How to Write a Convincing Essay
A story on HubPages starts with the statement, “I know that some people are going to call me a Bigot or Racist when they read this article, but the truth is the truth.”
That is not a convincing way to start an essay.
The writer of that story must learn how to effectively make his point. With proper methods of research and writing, he can build a seamless argument that won't leave anyone thinking he could be a bigot or a racist. He needs to learn the fundamentals of writing a convincing essay, and so do you, if you want to write authoritatively.
Writing starts with research. Learn the facts about your topic. Compile the notes from your research so that you can identify key points to stress in your essay. Plan your story by determining the proper flow for your key points, with an introduction that spells out what you will say. Write your story based on your plan. Read your finished draft and make changes necessary to enhance the flow, solidify your arguments and correct errors. Only then should you publish your work.
Before you type the first word of your story, you need to perform some research. People don't believe someone who just blows a bunch of words at them with no facts to back them up. On a more fundamental level, you may change your position after learning more about your topic. It may be a subtle change, or you may decide that your initial position is just plain wrong.
But say you decide you're on solid ground with your ideas. Research will still do two things. It will give your statements authority, and it will enable you to build a stronger case by anticipating counterarguments.
The internet is a deep resource, but remember that not all information is reliable. Anyone can say whatever they want on the internet, and they can present opinions as fact. Seek reliable sources to confirm information you plan to use.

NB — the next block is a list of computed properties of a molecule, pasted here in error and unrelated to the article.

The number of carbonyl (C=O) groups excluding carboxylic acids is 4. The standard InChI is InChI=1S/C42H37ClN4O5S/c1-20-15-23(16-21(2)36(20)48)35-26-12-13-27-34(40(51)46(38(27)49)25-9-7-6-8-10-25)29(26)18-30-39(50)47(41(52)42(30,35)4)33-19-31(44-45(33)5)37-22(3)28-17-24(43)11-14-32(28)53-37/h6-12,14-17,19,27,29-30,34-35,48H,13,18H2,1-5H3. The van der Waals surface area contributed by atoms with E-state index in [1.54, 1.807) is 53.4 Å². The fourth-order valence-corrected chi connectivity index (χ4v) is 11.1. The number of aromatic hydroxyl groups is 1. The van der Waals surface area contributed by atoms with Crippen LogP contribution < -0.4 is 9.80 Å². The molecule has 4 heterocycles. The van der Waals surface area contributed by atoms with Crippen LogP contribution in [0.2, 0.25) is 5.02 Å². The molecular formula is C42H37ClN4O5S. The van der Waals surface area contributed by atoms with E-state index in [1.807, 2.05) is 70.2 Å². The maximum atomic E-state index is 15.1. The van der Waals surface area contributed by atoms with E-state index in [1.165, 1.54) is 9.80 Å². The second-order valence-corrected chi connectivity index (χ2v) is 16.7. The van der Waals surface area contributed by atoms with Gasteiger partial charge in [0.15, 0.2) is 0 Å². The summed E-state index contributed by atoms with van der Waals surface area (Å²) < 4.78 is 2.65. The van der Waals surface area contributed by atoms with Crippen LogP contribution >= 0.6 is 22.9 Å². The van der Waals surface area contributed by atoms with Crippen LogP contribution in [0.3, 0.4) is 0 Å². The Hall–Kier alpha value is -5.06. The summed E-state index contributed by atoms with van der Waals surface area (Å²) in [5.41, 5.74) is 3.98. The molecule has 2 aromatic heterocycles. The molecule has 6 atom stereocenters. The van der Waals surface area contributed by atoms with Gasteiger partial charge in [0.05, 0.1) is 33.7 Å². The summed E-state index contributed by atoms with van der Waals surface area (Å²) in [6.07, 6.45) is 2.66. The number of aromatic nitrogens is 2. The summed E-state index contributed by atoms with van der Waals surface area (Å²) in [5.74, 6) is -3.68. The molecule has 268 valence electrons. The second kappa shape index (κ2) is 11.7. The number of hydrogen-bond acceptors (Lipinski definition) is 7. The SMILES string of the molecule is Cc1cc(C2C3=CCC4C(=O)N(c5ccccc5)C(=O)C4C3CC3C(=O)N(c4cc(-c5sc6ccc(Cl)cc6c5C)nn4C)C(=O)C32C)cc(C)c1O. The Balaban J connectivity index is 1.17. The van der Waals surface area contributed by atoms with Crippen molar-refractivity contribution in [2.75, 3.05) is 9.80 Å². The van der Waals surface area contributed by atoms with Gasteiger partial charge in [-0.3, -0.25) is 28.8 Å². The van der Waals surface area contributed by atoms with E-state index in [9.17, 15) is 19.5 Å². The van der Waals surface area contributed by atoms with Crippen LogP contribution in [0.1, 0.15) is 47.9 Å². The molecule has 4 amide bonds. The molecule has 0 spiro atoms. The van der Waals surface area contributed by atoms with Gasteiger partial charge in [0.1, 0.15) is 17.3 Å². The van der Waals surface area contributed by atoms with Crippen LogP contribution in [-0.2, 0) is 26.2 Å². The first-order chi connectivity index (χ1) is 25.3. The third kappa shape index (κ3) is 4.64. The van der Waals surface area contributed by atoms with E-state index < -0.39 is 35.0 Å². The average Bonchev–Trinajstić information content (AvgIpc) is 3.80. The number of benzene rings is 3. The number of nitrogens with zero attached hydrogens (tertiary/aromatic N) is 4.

Compile Your Notes
Assemble the information you've collected. Sort through the facts and try to make sense of them. Identify the key elements of your story based on your research. For example, I sorted out my story about bad breath and came up with sections on testing your breath, causes of bad breath and curing it.
You can organize your notes in various ways. I confess that I just shoot from the hip. Word processors allow me to flit about, slicing and dicing a story to suit my short attention span. A more organized person might highlight materials in various colors that correspond to the sections of a story. Find what works for you and go with it.
Plan Your Essay
Once you've identified the major elements of your story, you need a plan to effectively convey the information to the reader. Determine a logical order in which to present your information. Consider your target reader and that person's knowledge of the subject. The reader probably hasn't researched the topic as you have. Be sure to define terms that the average reader may not know. If you're writing about economics, don't assume that the reader knows the definition of gross national product, and don't assume he knows that it's abbreviated as GNP.
Start your essay with an introduction that explains what you will write about and why a reader might want to continue reading. For instance, I started my story on bad breath by suggesting that there may be a reason why people don't get too close to you. I explained that the problem has a solution and I told the reader about the origin of the term “halitosis”, the scientific term for bad breath.
Write the essay based on your plan. The key to a strong story is to segue seamlessly from one section to the next. It takes work to write a powerful essay, but the results are worth the effort, as readers are much more likely to understand your point. You won't convince anyone with an essay that's full of holes and non sequiturs.
Think through complex ideas and find a way to present them in a simple manner. Don't dumb down your message. Express it accurately. It's sometimes difficult to say something simply and accurately, but it's your job. Take your time and do it well.
Pay particular attention to your introduction and conclusion. The introduction should prepare the reader for what follows. The conclusion sums up your points succinctly.
Check Your Work
Carefully review your finished draft. Check your spelling and grammar. Your word processor should have tools for this purpose. Read the story again to check for smooth flow and airtight arguments. Pay particular attention to tiny details. It's exceedingly easy to miss typographical errors, especially when you are self-editing. Your word processor may not notice that you should have written “two” instead of “tow”. Let a friend or colleague read your story and point out problems.
You are finally ready to publish. Put the story up on your platform of choice and wait to hear glowing comments from readers.
One thing is for sure. After all the work you've done to present your case, no one should be calling you a bigot.